Leakage of memories, from parallel models into one another, is an unexpected source of causation in which real or artificial reasoning can help to find causal triggers (prerequisites). (Pinch yourself here, if you expect complete certainty of such a method, but continue reading when you are ready to accept and make the best of the uncertainties one inevitably faces.) Leakage between causal networks happens essential because of what we call `namespace conflicts' in IT. We muddle concepts that are superficially similar because they are not properly separated into different `autonomous' scopes. An example I use a lot is this: anomalous network traffic is measured by the network host of a Sushi restaurant called Jaws Sushi. This happens because there is a film festival in town featuring the movie Jaws, and people are accidentally clicking on the wrong link. The only connection between the restaurant and the film festival is a partial name, i.e. a misunderstanding. The two systems are only causally connected by sharing a common infrastructure. There is a leaky pipe. There is no kernel performance event that will be able to untangle this kind of semantic connection, but source semantics from a modern embedded logging system could do this, as proposed in Cellibrium.

In developer culture, this latter condition might be derisively dismissed as a `bug' that simply needs fixing and then sweeping under the rug, rather than documenting and understanding. We learn from mistakes in real life. There is no need to cover tracks or force people to do brute force searches through version control (that few can understand) to diagnose such mistakes. Compressed stories can capture these events. What's more they cannot realistically be avoided. All the wishful thinking in the world, all the isolation and containerization, cannot prevent humpty dumpty's yolk from getting into all the fragments. Systems are connected by definition. Indeed, the very fact that we are looking for root causes is a sign that modern IT abhors aggregation, and celebrates limitation of scope, as it tries to engineer determinism through isolation of causal channels. But learning and reasoning are two different things. Problem solving is about the connecting together parts, by many different criteria and spacetime pathways, so we need to get used to leakage and be ready to deal with it, not just shame it by name-calling.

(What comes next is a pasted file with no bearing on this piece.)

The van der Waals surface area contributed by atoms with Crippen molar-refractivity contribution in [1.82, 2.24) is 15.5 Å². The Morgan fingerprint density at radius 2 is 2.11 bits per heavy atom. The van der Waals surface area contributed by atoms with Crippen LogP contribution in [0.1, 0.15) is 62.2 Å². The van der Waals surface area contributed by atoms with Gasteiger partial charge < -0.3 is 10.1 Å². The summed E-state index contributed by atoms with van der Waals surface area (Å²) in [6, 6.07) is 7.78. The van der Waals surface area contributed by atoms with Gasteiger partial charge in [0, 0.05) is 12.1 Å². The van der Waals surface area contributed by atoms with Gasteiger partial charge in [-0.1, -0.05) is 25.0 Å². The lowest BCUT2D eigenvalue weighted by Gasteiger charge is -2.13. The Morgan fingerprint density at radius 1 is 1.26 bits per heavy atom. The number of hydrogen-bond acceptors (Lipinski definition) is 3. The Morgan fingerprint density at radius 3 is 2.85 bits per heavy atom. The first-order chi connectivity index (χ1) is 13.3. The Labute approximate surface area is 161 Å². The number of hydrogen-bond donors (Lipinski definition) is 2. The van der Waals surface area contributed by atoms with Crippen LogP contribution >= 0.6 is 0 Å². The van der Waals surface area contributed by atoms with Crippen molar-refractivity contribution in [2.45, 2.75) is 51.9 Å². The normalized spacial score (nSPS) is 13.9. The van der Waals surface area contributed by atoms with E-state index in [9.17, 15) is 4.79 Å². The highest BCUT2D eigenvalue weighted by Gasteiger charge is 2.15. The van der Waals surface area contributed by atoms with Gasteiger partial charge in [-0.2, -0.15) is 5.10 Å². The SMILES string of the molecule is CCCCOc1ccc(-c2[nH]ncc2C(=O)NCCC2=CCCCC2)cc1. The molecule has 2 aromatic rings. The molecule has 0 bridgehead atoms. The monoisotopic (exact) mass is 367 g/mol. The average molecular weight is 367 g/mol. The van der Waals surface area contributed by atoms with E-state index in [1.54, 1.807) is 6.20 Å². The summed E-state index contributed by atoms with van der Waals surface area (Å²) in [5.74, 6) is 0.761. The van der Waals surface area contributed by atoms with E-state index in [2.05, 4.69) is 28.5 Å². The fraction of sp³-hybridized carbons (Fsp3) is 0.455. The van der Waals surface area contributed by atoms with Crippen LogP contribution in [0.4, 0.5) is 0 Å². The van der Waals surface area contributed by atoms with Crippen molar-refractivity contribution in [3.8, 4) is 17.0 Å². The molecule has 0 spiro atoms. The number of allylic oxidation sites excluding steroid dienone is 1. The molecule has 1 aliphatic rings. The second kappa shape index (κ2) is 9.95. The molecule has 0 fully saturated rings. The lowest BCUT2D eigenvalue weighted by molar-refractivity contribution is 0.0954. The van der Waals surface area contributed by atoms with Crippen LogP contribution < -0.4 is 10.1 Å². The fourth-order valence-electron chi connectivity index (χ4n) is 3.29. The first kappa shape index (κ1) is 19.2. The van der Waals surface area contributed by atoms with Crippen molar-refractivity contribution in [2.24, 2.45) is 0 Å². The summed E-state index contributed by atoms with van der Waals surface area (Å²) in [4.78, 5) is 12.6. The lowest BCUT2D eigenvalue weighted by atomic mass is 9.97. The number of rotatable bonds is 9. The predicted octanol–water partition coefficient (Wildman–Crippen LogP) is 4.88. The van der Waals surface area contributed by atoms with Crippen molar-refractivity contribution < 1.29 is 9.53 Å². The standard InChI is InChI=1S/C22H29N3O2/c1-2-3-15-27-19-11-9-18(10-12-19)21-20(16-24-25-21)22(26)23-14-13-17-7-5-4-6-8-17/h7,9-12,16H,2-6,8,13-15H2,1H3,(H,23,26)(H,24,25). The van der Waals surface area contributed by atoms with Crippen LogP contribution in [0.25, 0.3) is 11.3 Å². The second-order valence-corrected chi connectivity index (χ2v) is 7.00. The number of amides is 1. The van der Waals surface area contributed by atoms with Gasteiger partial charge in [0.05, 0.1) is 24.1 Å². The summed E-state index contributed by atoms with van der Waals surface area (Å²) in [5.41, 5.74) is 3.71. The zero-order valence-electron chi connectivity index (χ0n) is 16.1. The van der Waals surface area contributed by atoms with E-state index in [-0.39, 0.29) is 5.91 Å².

My recent work on semantic spacetime, and the proof of concept Cellibrium toys, make the point that the simplest notions of space and time lie at the heart of systemic knowledge. Very few concepts are needed to make such a semantic system generic. The modularization fetish IT celebrates is dishonest if it ties our hands in diagnosing scaling to practical deployments for the satisfaction of developer aesthetics. If we want to find diagnostic causes in IT systems, we have to apply methods of discovery that can cross over the artificial boundaries between components.

As we separate IT systems more and more into virtual boxes, containers, and even functional wrappers, we pretend their independence, and can fail to see the bigger picture, with almost wilful negligence. Every time a new boundary layer is introduced, it alters the causal structure of the system, and the conceptual framework for describing the system. Monitoring that tries to ignore all that continues to be sold for the colour of its eye-candy, but is practically useless in the diagnosis of issues without the ingenuity of experts who are completely dedicated to understanding causation in the system. If we are going to apply AI and artificial reasoning to diagnosis, we need to understand how systems really work. There is no need to lose sight of a holistic view, if we only instrument systems properly and aggregate data, by giving systems a calibrator brain (not necessarily for control, but for understanding).

MB Oslo Tue Aug 29 14:15:24 CEST 2017